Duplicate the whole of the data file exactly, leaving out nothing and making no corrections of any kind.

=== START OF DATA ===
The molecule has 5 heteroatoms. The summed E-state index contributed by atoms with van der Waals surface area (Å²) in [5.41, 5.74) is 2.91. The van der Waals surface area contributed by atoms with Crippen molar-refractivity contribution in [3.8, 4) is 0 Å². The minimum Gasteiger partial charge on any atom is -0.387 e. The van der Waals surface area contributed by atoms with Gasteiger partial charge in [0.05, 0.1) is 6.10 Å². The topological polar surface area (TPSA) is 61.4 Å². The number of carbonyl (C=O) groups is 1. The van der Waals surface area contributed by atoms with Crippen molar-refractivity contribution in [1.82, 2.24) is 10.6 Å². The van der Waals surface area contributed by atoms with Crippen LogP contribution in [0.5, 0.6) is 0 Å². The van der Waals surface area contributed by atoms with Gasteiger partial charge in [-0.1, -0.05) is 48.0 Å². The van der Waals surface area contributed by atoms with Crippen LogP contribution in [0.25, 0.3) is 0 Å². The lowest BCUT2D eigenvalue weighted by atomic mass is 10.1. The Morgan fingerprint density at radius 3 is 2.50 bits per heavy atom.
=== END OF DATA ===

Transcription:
The molecule has 5 heteroatoms. The summed E-state index contributed by atoms with van der Waals surface area (Å²) in [5.41, 5.74) is 2.91. The van der Waals surface area contributed by atoms with Crippen molar-refractivity contribution in [3.8, 4) is 0 Å². The minimum Gasteiger partial charge on any atom is -0.387 e. The van der Waals surface area contributed by atoms with Gasteiger partial charge in [0.05, 0.1) is 6.10 Å². The topological polar surface area (TPSA) is 61.4 Å². The number of carbonyl (C=O) groups is 1. The van der Waals surface area contributed by atoms with Crippen molar-refractivity contribution in [1.82, 2.24) is 10.6 Å². The van der Waals surface area contributed by atoms with Crippen LogP contribution in [0.5, 0.6) is 0 Å². The van der Waals surface area contributed by atoms with Gasteiger partial charge in [-0.1, -0.05) is 48.0 Å². The van der Waals surface area contributed by atoms with Crippen LogP contribution in [0.25, 0.3) is 0 Å². The lowest BCUT2D eigenvalue weighted by atomic mass is 10.1. The Morgan fingerprint density at radius 3 is 2.50 bits per heavy atom.